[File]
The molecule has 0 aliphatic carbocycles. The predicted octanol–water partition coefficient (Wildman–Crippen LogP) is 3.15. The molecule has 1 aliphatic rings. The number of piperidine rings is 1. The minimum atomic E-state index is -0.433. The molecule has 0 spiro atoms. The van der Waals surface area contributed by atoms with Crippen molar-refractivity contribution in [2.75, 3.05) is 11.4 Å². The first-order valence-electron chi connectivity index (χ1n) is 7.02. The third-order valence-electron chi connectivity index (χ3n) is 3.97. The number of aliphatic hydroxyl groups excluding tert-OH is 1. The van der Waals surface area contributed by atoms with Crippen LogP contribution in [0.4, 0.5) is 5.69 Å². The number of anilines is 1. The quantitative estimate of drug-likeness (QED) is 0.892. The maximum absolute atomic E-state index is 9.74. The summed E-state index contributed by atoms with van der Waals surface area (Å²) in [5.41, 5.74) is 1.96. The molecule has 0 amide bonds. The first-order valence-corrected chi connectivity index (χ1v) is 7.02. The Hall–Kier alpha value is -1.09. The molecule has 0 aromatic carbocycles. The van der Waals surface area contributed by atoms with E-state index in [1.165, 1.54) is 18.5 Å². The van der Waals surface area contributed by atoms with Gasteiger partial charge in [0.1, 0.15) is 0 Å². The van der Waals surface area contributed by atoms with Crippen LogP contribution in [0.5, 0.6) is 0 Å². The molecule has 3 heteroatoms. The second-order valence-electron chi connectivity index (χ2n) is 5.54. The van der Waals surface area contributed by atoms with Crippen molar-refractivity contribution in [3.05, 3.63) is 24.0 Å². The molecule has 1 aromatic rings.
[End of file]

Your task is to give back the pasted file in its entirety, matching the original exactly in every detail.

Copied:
The molecule has 0 aliphatic carbocycles. The predicted octanol–water partition coefficient (Wildman–Crippen LogP) is 3.15. The molecule has 1 aliphatic rings. The number of piperidine rings is 1. The minimum atomic E-state index is -0.433. The molecule has 0 spiro atoms. The van der Waals surface area contributed by atoms with Crippen molar-refractivity contribution in [2.75, 3.05) is 11.4 Å². The first-order valence-electron chi connectivity index (χ1n) is 7.02. The third-order valence-electron chi connectivity index (χ3n) is 3.97. The number of aliphatic hydroxyl groups excluding tert-OH is 1. The van der Waals surface area contributed by atoms with Crippen LogP contribution in [0.4, 0.5) is 5.69 Å². The number of anilines is 1. The quantitative estimate of drug-likeness (QED) is 0.892. The maximum absolute atomic E-state index is 9.74. The summed E-state index contributed by atoms with van der Waals surface area (Å²) in [5.41, 5.74) is 1.96. The molecule has 0 amide bonds. The first-order valence-corrected chi connectivity index (χ1v) is 7.02. The Hall–Kier alpha value is -1.09. The molecule has 0 aromatic carbocycles. The van der Waals surface area contributed by atoms with E-state index in [1.165, 1.54) is 18.5 Å². The van der Waals surface area contributed by atoms with Gasteiger partial charge in [0.1, 0.15) is 0 Å². The van der Waals surface area contributed by atoms with Crippen LogP contribution in [0.5, 0.6) is 0 Å². The molecule has 3 heteroatoms. The second-order valence-electron chi connectivity index (χ2n) is 5.54. The van der Waals surface area contributed by atoms with Crippen molar-refractivity contribution in [3.05, 3.63) is 24.0 Å². The molecule has 1 aromatic rings.